Talking of class, I meant to post a link a while back to Robert Kaplan's essay in The Atlantic (possibly subscriber-only) on the cultural divide between reporters and soldiers. His Wall St Journal piece earlier this year on the Marines in Fallujah was a gem.

Apologies if you've already read this, but here's Kaplan's take on the central problem:

"The common denominator among the non-military groups is that they derive from the same elevated social and economic strata of their societies. Even relief workers are often young people from well-off families, motivated by idealism and a desire for adventure. An American journalist would most likely find it easier to strike up a conversation with a relief worker from another Western country than with a U.S. Marine or soldier, especially ifthat Marine or soldier were a noncommissioned officer. This is not necessarily because the journalist and the relief worker share a liberal outlook; a neoconservative pundit would fare no better with the NCO, for example. The NCO is part of another America—an America that the media elite is blind to and alienated from.

I am not talking about the poor. The media establishment has always been solicitous of the poor, and through much fine reporting over the years has become intimately familiar with them. I am talking about the working class and slightly above: that vast, forgotten multitude of Americans, especially between the two cosmopolitan coasts, with whom journalists in major media markets now have fewer and fewer opportunities to engage in a sustained, meaningful way except by embedding with the military.

The U.S. military—particularly at the level of NCOs, who are the guardians of its culture and traditions—is a world of beer, cigarettes, instant coffee, and chewing tobacco. It is composed of people who hunt, drive pickups, use profanity as an element of ordinary speech and yet have a simple, sure, demonstrative belief in the Almighty. Though this is by and large a politically conservative world, neoconservatives might not feel particularly comfortable in it. Some neocons, who have taken democracy and turned it into an ideological ism, wouldn't sit well with Army and Marine civil-affairs and psy-ops officers who pay lip service to new democratic governing councils in Iraq and then go behind their backs to work with traditional sheikhs. The meat-and-potatoes military is about practicalities: it does whatever is necessary to, say, restore stability in Iraq and Afghanistan. In Afghanistan, Army Special Forces work regularly with undemocratic warlords and tribal militias, and see no contradiction with their own larger belief in democracy. Arguing over abstractions and refining differences between realism and idealism is the luxury of a well-to-do theory class."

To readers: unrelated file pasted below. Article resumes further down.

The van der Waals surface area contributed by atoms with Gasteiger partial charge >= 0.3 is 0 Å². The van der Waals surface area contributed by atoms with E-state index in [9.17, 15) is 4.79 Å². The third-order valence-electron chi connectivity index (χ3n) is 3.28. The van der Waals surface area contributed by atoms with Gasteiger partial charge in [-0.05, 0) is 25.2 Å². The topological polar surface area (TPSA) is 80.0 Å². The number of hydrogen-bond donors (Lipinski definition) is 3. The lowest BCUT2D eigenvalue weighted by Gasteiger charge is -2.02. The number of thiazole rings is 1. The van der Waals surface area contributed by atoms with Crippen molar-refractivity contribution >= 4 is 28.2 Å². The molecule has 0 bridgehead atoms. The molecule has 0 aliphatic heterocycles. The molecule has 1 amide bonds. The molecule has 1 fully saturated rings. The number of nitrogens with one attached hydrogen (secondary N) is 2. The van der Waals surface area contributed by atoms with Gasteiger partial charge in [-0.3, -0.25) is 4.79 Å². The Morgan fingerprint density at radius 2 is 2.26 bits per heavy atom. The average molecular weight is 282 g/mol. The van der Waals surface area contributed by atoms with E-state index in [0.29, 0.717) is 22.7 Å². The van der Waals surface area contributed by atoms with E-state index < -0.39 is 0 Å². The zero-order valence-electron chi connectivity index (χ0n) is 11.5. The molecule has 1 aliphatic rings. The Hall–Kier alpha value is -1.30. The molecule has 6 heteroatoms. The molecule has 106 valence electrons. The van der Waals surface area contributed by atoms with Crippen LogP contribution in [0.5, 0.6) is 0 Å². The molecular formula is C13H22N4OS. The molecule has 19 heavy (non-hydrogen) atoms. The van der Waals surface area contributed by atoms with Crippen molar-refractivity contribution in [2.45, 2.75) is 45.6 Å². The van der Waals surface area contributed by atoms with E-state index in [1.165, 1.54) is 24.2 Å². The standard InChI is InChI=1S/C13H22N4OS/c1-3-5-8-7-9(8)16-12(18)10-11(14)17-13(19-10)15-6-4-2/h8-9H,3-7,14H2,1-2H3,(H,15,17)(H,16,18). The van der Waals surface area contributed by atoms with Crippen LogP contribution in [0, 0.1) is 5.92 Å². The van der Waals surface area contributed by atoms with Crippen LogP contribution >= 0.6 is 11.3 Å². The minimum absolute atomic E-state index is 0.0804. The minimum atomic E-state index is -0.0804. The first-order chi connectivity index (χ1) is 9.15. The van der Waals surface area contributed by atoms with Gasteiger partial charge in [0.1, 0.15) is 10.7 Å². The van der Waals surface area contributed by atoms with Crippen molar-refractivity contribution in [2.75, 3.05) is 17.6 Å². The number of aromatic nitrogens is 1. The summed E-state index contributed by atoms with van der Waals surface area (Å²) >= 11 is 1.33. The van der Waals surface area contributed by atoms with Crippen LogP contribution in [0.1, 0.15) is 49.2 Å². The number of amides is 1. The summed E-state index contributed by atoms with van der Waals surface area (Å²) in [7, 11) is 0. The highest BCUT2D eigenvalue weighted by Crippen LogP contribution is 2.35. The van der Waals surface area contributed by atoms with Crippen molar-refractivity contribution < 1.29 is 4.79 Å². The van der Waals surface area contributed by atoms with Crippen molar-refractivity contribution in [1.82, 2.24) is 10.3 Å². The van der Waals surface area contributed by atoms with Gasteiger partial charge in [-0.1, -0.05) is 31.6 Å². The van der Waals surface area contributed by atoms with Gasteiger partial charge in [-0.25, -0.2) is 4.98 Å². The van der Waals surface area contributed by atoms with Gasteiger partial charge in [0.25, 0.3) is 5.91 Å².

Kaplan goes on to discuss Samuel Huntington's recent essay on the gulf between the cosmopolitan elite and the people who do the heavy lifting:

"...The media and the armed forces, respectively, are poster children for these two categories. The world of the media is just as easily defined as that of the military. Journalists are increasingly global citizens. If they themselves do not have European and other foreign passports, their spouses, friends, and acquaintances increasingly do. Whereas the South and the adjacent Bible Belt of the southern Midwest and the Great Plains dominate the military, and the only New Yorkers and Bostonians one is likely to meet in the barracks are from working-class areas, heavily Irish and Hispanic, the urban Northeast, with its frequent air connections to Europe, is where the media cluster. Whereas the military is a lower-middle-class world in which a too-prominent sense of self is frowned on, the journalistic world too often represents the ultimate me, me, me culture of today's international elite.

The military and the media occupy distinct cultural and economic layers. For the military this doesn't really present a problem. Its culture is appropriate to its task, which is to defend the homeland, through the violent use of force if necessary. The troops who do this require nationalism more than they do cosmopolitanism, though a bit more of the latter would certainly be healthy. They also require a religious spirit that is both martial and compassionate, a requirement that the Old Testament orientation of southern evangelicalism satisfies nicely. The soldiers I have met harbor no particular resentments. They are middle-class in their minds, whether or not they are in reality; the military offers a telling demonstration that class resentment is mainly an obsession of the elite.

But the media do have a problem. They are supposed to explain what is happening in a diverse world, which is difficult to do if journalists all hail from the same social and economic background. The media establishment may claim eclectic origins, but whether a journalist grew up in New York or Hong Kong or Mexico City matters less than you might think if in any case he is affluent and well educated: the New Yorker will have more in common with his colleagues from Asia or Latin America than he will with someone from a working-class background in Allentown, Pennsylvania.

To deny that this is an issue for the media is to deny a basic truth of writing... The blue-collar element that once kept print journalism honest has been gone for some time. Journalists of an earlier era may have been less professional, but they were better connected with the rest of the country. The mannered intrigues of the well-heeled Washington and New York media world have come to resemble those of the exclusive Manhattan society that Edith Wharton chronicled a hundred years ago."

|||Clive|||http://clivedavis.blogspot.com/2004/10/media-vs-military-talking-of-class-i.html|||10/24/2004 11:52:00 am|||||||||